Blindness: Fernando Meirelles Interview
We chatted to City Of God and The Constant Gardener director Fernando Meirelles about his new film Blindness, based on the bestselling novel by Josť Saramago. Set in the near future, Blindness stars Julianne Moore stars as the only person in an unnamed city not to be struck blind by a mysterious disease. We asked Fernando how he went about adapting such as well loved book and what he thought of the controversy the film has caused with activist groups
LOVEFILM: Was Josť Saramago involved in the making of the film at all?
Fernando Meirelles: Yeah, after I signed on to the project, I went to Lisbon to meet him and I had questions. A lot of questions. We met over dinner and I thought he was going to answer my questions, but he didn’t want to. He said, “This is my book and this is your film, so let’s not mix up things.”
And I really wanted to know a lot of things. But you know in the end I think he was right. I think if he had told me something… I don’t know, about a specific character or event in the film, I would try to follow whatever he would say and not what I was thinking.
LF: Did you share any of your casting ideas at that point? Julianne Moore, for example?
FM: No, not at that point. His idea for the doctor’s wife was Susan Sarandon, who was also in my list because I like her very much, but we wanted an actress who was younger. I think she’s 59 and we wanted like 10 or 12 years younger.
There were three things that he asked us. One, that the film should be spoken in English. The other one would be he didn’t want the story to be set in a specific place. He said, “This is not Toronto or Brazil. It should be very generic. Nobody should be able to identify it. And for the dog with the tears, he wanted a big dog, so we had a big dog. But he hated the dog. So that was bad news!
LF: Were you surprised at the reaction of the National Federation of the Blind in America?
FM: No, it was not a surprise because when we were preparing the film, when they read that this story was going to be shot, they wrote us a letter saying that they didn’t approve of the project. They only would approve the project if we sent them the script so they could revise and correct it. They were very bossy, you know. So we politely answered them that it’s opinion and that every body can have their own opinion, etc., etc., but it’s our film. And so, as promised, before we released the film, they did demonstrations in front of 75 cinemas. To be honest, they missed the point completely. They thought the film tells the audience that blind people can’t adapt to life; that blind people can’t work because they are stupid and aggressive. And it has nothing to do with blind people. It’s about human nature. It’s about people losing their humanity.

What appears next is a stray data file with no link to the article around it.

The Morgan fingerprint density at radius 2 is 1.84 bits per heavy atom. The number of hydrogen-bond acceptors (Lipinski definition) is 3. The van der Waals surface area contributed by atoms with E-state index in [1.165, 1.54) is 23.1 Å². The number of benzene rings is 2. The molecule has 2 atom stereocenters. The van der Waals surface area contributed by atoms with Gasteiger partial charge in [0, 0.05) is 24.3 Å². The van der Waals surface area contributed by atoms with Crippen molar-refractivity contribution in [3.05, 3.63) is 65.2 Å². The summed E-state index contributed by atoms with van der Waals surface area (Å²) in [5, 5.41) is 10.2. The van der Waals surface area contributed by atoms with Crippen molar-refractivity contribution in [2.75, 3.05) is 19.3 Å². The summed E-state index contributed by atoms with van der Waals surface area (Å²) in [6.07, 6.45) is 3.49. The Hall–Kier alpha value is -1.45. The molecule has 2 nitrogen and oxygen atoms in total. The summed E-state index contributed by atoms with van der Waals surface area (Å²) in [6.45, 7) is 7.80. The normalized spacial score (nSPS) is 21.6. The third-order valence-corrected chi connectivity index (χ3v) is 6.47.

FM: I think so as well, but I think this is an older story. It’s really something that we humans… we have. We’re ignorant of ourselves, right? We really don’t know much of who we are. And if we don’t know who we are, we don’t know who “the other” is. We really have this incapacity of seeing what’s in front of us. When we don’t want to see, we really don’t see, right? That’s a bit of what the film’s about.
LF: Rehearsing in blindfolds was a big part of the process, which you personally took part in. What did you learn while confronting what is one of most people’s worst nightmares?
FM: Every week we would take small groups and blindfold people for hours and do exercises on the set. And when we did it, in every group there were always two or three people who, after a couple of hours, would sit down and cry. They really, really couldn’t go on. But for me it was the opposite. It was so, so comfortable. So cosy. The first time I did it, we did a lot of things and then we were taken to a restaurant. We had to eat with our blindfolding, then they said “OK, you can remove your blindfold.” But I didn’t want to. I think stayed in the blindfold for another eight minutes. It was so pleasant, you know, being with myself. It’s so liberating.
LF: What are you working on next?
FM: Right now I’m just finishing a TV series for Brazilian television called Sound and Fury. It’s 12 episodes and it’s going to be broadcast in February. I’m working on a comedy called 20 Something and it was supposed to shoot next year, but I’m taking a break. But the next film for sure will be very light, simple, hopeful and comic.
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